From the discomfort Zone: The legalities of prostitution

HRD Ministry survey reveals that prostitution is increasing and 60 per cent of girls belong to SC, ST, BC and two-thirds of prostitute families live below the poverty line.

"Respect and save women" is the battle cry I've been advocating to fight heinous sex crimes against women. A government-commissioned study, in which 9,500 sex workers were interviewed in 31 states in India, found that over 35 per cent sex workers entered prostitution between ages 12 and 18 a crime arising from deception, poverty, ignorance and violence inflicted on women.

France is now criminalising buyers of sex. Since last week's column, the National Assembly (Lower House of Parliament) has voted to make prostitution purchase illegal. The fine was set at 1,500, doubled if repeated. Customers have to attend a training course on prostitution and if websites hosted abroad contravene the French law, ISPs must block access to their service. At the same time this law will "decriminalise the prostitute" by annulling a "passive soliciting" offence introduced by a previous conservative administration. This Bill is expected be passed by the French Senate next June.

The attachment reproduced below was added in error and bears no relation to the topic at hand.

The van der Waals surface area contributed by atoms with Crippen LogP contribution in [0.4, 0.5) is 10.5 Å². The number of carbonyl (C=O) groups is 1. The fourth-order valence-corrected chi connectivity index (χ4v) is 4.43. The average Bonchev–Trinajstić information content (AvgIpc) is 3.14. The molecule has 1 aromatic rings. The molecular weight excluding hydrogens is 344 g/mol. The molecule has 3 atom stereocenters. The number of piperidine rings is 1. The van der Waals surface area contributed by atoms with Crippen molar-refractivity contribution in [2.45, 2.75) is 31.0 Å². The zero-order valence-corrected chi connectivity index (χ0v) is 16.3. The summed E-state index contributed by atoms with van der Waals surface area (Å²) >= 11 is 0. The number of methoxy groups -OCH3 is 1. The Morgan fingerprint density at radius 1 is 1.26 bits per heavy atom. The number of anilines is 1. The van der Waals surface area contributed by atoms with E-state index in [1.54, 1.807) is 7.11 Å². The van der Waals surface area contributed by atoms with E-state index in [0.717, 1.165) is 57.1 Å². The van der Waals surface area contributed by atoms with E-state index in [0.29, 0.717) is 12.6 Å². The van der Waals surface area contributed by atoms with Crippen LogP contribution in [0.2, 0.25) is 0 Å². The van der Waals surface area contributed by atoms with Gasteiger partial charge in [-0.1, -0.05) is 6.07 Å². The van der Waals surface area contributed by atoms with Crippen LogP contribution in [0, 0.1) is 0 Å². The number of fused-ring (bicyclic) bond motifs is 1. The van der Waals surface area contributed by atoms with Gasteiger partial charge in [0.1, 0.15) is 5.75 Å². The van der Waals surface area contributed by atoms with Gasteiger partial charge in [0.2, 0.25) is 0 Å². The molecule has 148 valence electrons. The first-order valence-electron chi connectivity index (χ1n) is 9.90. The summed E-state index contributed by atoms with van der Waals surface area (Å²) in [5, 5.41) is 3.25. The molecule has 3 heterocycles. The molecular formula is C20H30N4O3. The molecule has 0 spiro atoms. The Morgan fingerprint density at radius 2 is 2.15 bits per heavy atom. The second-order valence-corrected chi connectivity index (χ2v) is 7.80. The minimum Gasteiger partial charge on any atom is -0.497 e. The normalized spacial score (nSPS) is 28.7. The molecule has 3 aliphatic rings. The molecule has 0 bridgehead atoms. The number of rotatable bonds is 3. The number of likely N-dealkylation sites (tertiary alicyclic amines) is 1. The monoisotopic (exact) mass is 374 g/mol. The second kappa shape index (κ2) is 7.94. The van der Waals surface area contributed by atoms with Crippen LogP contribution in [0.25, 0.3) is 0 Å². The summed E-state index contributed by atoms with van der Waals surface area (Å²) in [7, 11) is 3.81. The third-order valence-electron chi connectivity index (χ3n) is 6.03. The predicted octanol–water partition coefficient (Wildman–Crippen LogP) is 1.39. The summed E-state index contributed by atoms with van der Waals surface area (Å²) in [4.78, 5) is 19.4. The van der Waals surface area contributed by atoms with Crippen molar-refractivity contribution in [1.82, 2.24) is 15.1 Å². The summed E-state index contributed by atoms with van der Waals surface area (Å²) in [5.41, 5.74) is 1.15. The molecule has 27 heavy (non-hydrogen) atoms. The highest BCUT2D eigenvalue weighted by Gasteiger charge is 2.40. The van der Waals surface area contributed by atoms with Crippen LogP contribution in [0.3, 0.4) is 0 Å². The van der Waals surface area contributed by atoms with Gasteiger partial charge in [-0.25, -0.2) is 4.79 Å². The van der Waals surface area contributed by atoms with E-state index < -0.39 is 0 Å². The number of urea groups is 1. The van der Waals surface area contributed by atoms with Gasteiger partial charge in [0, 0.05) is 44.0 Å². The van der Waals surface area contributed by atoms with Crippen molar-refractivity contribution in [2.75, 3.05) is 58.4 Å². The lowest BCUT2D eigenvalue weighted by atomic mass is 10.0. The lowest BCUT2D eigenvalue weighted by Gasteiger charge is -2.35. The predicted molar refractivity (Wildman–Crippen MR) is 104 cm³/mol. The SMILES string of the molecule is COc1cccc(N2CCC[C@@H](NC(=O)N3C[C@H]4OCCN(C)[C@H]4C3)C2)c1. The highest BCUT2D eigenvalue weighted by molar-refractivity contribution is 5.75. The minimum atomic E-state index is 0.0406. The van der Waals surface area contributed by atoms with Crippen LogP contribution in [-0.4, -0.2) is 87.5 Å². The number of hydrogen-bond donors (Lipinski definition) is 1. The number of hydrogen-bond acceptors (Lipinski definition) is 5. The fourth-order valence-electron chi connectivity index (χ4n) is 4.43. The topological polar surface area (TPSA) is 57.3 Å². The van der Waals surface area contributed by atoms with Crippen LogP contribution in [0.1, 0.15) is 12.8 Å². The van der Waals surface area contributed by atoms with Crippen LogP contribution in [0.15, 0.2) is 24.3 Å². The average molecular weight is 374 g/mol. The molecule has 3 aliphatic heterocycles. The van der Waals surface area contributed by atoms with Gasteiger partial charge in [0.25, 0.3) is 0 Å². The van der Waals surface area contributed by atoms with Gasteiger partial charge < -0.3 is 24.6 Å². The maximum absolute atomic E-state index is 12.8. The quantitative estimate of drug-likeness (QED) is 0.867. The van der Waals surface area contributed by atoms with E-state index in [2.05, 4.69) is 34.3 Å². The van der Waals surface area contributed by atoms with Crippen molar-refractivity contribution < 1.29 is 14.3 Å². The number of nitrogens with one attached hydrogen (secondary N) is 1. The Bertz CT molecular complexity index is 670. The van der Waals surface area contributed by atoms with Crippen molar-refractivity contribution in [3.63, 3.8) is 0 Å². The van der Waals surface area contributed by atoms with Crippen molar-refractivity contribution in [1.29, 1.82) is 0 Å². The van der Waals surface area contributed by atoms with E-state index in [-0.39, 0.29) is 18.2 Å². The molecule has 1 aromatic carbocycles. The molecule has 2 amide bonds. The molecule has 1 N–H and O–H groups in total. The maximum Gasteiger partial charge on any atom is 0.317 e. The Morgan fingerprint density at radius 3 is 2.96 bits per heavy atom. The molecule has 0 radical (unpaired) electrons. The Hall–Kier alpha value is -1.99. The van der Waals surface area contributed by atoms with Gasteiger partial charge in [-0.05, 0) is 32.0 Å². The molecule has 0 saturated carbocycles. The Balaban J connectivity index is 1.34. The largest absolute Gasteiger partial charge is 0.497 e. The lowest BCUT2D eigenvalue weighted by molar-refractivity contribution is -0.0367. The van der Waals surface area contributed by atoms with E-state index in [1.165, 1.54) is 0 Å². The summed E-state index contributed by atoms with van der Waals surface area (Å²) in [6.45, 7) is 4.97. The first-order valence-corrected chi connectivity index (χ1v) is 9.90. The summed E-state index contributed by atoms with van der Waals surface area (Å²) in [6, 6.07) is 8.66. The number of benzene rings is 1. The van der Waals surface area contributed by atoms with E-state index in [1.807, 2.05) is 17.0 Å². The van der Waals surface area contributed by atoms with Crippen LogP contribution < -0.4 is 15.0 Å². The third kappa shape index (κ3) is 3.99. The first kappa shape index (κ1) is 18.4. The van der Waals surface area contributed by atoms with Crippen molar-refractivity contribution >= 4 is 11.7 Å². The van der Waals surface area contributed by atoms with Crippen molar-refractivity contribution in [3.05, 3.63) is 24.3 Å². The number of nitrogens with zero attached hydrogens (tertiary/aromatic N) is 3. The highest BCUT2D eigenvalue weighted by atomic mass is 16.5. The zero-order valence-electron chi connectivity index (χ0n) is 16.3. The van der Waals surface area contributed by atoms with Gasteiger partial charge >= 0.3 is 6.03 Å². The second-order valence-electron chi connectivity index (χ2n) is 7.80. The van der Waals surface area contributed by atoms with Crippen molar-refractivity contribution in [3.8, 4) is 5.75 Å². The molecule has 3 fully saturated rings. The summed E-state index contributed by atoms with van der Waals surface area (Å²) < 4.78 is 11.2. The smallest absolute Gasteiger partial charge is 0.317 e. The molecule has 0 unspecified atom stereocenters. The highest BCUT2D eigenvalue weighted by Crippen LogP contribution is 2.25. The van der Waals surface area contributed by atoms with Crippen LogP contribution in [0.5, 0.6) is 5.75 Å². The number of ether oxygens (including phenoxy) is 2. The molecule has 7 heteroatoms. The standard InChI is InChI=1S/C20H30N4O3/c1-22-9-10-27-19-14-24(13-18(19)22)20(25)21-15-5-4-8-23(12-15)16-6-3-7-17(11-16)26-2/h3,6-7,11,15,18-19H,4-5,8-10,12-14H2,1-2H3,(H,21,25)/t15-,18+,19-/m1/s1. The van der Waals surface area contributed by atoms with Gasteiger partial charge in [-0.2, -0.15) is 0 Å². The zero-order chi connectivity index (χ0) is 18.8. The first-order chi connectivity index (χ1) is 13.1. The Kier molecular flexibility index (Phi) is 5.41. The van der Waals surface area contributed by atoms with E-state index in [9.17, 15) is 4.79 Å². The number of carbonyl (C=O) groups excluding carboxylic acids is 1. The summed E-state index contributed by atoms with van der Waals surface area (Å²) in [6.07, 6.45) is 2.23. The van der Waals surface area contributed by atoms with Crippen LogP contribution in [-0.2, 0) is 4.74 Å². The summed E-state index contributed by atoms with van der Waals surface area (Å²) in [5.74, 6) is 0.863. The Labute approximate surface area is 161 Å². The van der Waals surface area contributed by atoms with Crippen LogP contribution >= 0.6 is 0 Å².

The profile of sex workers in France has drastically changed. Twenty years ago, 20 per cent were foreigners. Today 90 per cent are trafficked into France from Eastern Europe, Africa, South America and China, mostly by prostitution rings. Last year, 51 human-trafficking networks were closed and 572 pimps arrested in France. "I don't want a society in which women have a price," said Najat Vallaud-Belkacem, France's Minister for Women's Rights. She said women working the streets are "bought and sold, swapped, detained, raped and tortured, deceived, trafficked, despoiled. It's a system that generates $40 billion a year, benefitting mainly those who are trafficking people and drugs". She hopes the new law will protect these women subjected to violence as it decriminalises soliciting and offers them help and an exit-route.

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